The Relationship Between Academic Performance and Elementary Student and Teacher Attitudes Towards Departmentalizing

Persistent Link:
http://hdl.handle.net/10150/319905
Title:
The Relationship Between Academic Performance and Elementary Student and Teacher Attitudes Towards Departmentalizing
Author:
Freiberg, Elizabeth Jean
Issue Date:
2014
Publisher:
The University of Arizona.
Rights:
Copyright © is held by the author. Digital access to this material is made possible by the University Libraries, University of Arizona. Further transmission, reproduction or presentation (such as public display or performance) of protected items is prohibited except with permission of the author.
Abstract:
In response to the continued pressure placed on American public schools to increase academic achievement, some schools have begun to reorganize instructional environments in an effort to improve student outcomes. The current study examined one such elementary school that implemented a departmentalized model of instruction in fourth and fifth-grade classrooms in an effort to improve student learning. This longitudinal, cross-sectional study followed a sample of students and teachers over a two-year period in an attempt to ascertain how departmentalizing in the elementary school affected student and teacher perceptions and academic achievement among students in third, fourth, fifth, and sixth-grade. Student perceptions of their school, teachers, peers, and academic performance were measured using surveys and standardized achievement test scores were collected. Teacher attitudes toward departmentalization were also measured using surveys. A factor analysis of student survey results with Varimax rotation resulted in ten factors that revealed a consistent pattern of change in student perceptions when correlated. A consistent relationship between students' academic achievement and perceptions at each grade level was not found. Results suggested that students who began switching classes in elementary school had positive perceptions of their teachers and of themselves as social beings in school. Perceptions of their academic abilities, however, separated from their perceptions of their teachers over time. In contrast, students with one teacher in self-contained classrooms had positive perceptions of their teachers. These students' perceptions of their academic abilities and perceptions of themselves as social beings in school were connected to their perceived teacher-student relationships. Elementary teachers expressed concern over meeting their students' emotional needs, but otherwise reported positive attitudes toward their abilities to teach and meet their students' academic needs in a departmentalized setting. Teachers at the elementary school and the middle school felt that students who switched classes in elementary school were more prepared when they got to middle school and adjusted more quickly than students who came from self-contained elementary classrooms.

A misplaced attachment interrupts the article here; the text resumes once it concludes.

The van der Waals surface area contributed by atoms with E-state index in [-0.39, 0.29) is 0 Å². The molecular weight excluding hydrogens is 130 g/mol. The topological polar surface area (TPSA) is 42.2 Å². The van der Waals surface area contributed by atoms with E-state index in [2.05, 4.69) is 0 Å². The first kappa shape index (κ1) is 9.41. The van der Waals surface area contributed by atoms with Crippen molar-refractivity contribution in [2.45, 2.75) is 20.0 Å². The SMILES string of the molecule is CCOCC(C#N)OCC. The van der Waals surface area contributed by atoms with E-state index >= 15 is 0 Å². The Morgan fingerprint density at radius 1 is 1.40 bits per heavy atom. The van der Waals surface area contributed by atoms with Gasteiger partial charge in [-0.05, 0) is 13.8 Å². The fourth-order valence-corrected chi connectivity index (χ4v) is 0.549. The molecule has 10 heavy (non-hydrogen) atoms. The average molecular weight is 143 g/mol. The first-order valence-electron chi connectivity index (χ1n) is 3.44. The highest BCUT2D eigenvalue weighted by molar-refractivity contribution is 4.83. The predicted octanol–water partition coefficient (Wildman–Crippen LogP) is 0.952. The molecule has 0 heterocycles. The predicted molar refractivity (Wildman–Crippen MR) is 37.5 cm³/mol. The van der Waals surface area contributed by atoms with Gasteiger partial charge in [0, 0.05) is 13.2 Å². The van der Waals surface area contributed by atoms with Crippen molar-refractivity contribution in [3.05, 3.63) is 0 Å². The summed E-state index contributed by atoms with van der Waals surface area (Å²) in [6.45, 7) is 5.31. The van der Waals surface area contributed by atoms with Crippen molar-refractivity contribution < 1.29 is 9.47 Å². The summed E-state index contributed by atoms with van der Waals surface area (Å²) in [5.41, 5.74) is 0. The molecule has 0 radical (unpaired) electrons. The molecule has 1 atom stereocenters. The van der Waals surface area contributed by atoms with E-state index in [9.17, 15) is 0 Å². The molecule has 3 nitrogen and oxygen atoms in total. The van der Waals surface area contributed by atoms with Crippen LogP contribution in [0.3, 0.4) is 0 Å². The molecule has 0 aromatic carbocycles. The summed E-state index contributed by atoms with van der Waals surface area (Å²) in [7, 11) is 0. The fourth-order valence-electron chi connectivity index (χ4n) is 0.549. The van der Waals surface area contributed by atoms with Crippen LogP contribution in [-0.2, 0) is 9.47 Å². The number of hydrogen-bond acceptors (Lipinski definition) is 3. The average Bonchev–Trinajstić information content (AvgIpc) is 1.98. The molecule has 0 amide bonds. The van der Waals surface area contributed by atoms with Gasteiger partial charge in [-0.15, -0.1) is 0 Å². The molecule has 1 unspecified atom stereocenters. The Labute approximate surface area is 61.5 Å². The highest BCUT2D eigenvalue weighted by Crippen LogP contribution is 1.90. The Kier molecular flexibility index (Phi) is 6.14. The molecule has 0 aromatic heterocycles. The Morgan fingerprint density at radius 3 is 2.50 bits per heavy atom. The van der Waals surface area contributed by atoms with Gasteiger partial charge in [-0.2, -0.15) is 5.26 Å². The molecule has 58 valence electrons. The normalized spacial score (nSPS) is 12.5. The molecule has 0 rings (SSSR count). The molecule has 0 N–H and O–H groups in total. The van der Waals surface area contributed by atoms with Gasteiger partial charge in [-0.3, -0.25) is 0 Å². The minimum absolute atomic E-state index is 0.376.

Type:
text; Electronic Dissertation
Keywords:
departmentalization; elementary; student perceptions; teacher attitudes; Educational Psychology; achievement
Degree Name:
Ph.D.
Degree Level:
doctoral
Degree Program:
Graduate College; Educational Psychology
Degree Grantor:
University of Arizona
Advisor:
McCaslin, Mary

Full metadata record

DC FieldValue Language
dc.language.isoen_USen
dc.titleThe Relationship Between Academic Performance and Elementary Student and Teacher Attitudes Towards Departmentalizingen_US